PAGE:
"Yes--a dear little bull pup. He shall be your very own, Jims, and I only stipulate that you reconcile the Black Prince to him."

It was something of a task but Jims succeeded. Then followed a month of perfect happiness. At least three afternoons a week they contrived to be together. It was all too good to be true, Jims felt. Something would happen soon to spoil it. Just suppose Aunt Augusta grew tender-hearted and ceased to punish! Or suppose she suddenly discovered that he was growing too big to be shut up! Jims began to stint himself in eating lest he grew too fast. And then Aunt Augusta worried about his loss of appetite and suggested to Uncle Walter that he should be sent to the country till the hot weather was over. Jims didn't want to go to the country now because his heart was elsewhere. He must eat again, if he grew like a weed. It was all very harassing.

Uncle Walter looked at him keenly.

"It seems to me you're looking pretty fit, Jims. Do you want to go to the country?"

"No, please."

"Are you happy, Jims?"

"Sometimes."

"A boy should be happy all the time, Jims."

"If I had a mother and someone to play with I would be."

"I have tried to be a mother to you, Jims," said Aunt Augusta, in an offended tone. Then she addressed Uncle Walter. "A younger woman would probably understand him better. And I feel that the care of this big place is too much for me. I would prefer to go to my own old home. If you had married long ago, as you should, Walter, James would have had a mother and some cousins to play with. I have always been of this opinion."

Uncle Walter frowned and got up.

"Just because one woman played you false is no good reason for spoiling your life," went on Aunt Augusta severely. "I have kept silence all these years but now I am going to speak--and speak plainly. You should marry, Walter. You are young enough yet and you owe it to your name."

"Listen, Augusta," said Uncle Walter sternly. "I loved a woman once. I believed she loved me. She sent me back my ring one day and with it a message saying she had ceased to care for me and bidding me never to try to look upon her face again. Well, I have obeyed her, that is all."

"There was something strange about all that, Walter. The life she has since led proves that. So you should not let it embitter you against all women."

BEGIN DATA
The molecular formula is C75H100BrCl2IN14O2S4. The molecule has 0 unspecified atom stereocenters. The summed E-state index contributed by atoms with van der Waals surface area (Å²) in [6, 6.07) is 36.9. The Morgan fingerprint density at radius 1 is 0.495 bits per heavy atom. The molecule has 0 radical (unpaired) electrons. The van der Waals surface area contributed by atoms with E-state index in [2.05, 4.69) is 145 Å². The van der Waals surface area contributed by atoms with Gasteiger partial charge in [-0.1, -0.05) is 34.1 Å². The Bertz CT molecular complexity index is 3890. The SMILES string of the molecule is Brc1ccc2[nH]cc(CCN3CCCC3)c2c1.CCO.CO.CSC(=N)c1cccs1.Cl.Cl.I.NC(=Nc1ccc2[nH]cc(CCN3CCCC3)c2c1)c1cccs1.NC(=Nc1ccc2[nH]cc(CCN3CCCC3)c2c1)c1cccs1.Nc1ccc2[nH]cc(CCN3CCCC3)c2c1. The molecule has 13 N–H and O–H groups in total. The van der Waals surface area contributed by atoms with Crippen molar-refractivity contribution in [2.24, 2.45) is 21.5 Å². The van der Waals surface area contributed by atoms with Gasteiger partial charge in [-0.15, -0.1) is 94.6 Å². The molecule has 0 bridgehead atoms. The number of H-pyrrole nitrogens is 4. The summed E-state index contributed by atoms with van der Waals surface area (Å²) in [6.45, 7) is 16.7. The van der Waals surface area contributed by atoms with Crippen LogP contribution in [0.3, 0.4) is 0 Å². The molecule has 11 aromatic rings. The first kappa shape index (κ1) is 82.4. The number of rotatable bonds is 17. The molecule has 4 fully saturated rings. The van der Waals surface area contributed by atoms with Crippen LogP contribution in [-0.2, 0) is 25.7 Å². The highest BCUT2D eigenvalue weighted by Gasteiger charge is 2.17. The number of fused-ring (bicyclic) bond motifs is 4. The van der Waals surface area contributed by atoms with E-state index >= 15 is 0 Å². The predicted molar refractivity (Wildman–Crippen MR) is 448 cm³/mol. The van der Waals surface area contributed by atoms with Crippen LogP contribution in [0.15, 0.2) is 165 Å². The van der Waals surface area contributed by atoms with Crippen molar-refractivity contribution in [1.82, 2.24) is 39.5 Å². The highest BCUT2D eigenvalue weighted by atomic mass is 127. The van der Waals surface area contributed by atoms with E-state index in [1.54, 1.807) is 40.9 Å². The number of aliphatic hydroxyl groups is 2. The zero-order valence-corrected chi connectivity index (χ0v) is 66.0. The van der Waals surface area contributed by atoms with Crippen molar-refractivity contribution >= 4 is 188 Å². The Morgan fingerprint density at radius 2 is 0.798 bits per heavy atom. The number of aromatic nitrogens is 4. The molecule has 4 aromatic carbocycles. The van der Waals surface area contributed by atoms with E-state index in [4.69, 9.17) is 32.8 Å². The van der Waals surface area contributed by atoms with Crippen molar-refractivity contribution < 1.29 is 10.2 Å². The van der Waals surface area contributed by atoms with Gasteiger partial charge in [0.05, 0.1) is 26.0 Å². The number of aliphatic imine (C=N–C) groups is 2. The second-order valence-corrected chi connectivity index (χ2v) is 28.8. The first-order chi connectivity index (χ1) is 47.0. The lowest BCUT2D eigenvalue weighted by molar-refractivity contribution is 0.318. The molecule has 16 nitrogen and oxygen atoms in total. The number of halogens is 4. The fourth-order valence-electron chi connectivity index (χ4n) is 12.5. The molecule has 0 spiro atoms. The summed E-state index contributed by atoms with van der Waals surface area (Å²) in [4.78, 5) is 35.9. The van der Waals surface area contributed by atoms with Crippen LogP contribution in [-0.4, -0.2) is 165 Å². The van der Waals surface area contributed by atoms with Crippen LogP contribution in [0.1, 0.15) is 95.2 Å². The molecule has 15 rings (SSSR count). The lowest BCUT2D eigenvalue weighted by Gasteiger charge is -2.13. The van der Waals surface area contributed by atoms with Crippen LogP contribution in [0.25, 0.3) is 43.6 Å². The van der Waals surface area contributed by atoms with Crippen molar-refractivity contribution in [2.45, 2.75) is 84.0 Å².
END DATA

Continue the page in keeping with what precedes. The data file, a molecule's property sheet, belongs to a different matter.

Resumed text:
"I haven't. It's nonsense to say I'm a woman-hater, Augusta. But that experience has robbed me of the power to care for another woman."

"Well, this isn't a proper conversation for a child to hear," said Aunt Augusta, recollecting herself. "Jims, go out."

Jims would have given one of his ears to stay and listen with the other. But he went obediently.

And then, the very next day, the dreaded something happened.

It was the first of August and very, very hot. Jims was late coming to dinner and Aunt Augusta reproved him and Jims, deliberately, and with malice aforethought, told her he thought she was a nasty old woman. He had never been saucy to Aunt Augusta before. But it was three days since he had seen Miss Avery and the Black Prince and Nip and he was desperate. Aunt Augusta crimsoned with anger and doomed Jims to an afternoon in the blue room for impertinence.

"And I shall tell your uncle when he comes home," she added.

That rankled, for Jims didn't want Uncle Walter to think him impertinent. But he forgot all his worries as he scampered through the Garden of Spices to the beech tree. And there Jims stopped as if he had been shot. Prone on the grass under the beech tree, white and cold and still, lay his Miss Avery--dead, stone dead!

At least Jims drought she was dead. He flew into the house like a mad thing, shrieking for Martha. Nobody answered. Jims recollected, with a rush of sickening dread, that Miss Avery had told him Martha and Edward were going away that day to visit a sister. He rushed blindly across the lawn again, through the little side gate he had never passed before and down the street home. Uncle Walter was just opening the door of his car.

"Uncle Walter--come--come," sobbed Jims, clutching frantically at his hand. "Miss Avery's dead--dead--oh, come quick."

"Who is dead?"

"Miss Avery--Miss Avery Garland. She's lying on the grass over there in her garden. And I love her so--and I'll die, too--oh, Uncle Walter, come."

Uncle Walter looked as if he wanted to ask some questions, but he said nothing. With a strange face he hurried after Jims. Miss Avery was still lying there. As Uncle Walter bent over her he saw the broad red scar and started back with an exclamation.

"She is dead?" gasped Jims.

"No," said Uncle Walter, bending down again--"no, she has only fainted, Jims--overcome by the heat, I suppose. I want help. Go and call somebody."

"There's no one home here to-day," said Jims, in a spasm of joy so great that it shook him like a leaf.

"Then go home and telephone over to Mr. Loring's. Tell them I want the nurse who is there to come here for a few minutes."

Jims did his errand. Uncle Walter and the nurse carried Miss Avery into the house and then Jims went back to the blue room. He was so unhappy he didn't care where he went. He wished something would jump at him out of the bed and put an end to him. Everything was discovered now and he would never see Miss Avery again. Jims lay very still on the window seat. He did not even cry. He had come to one of the griefs that lie too deep for tears.

"I think I must have been put under a curse at birth," thought poor Jims.

       *       *       *       *       *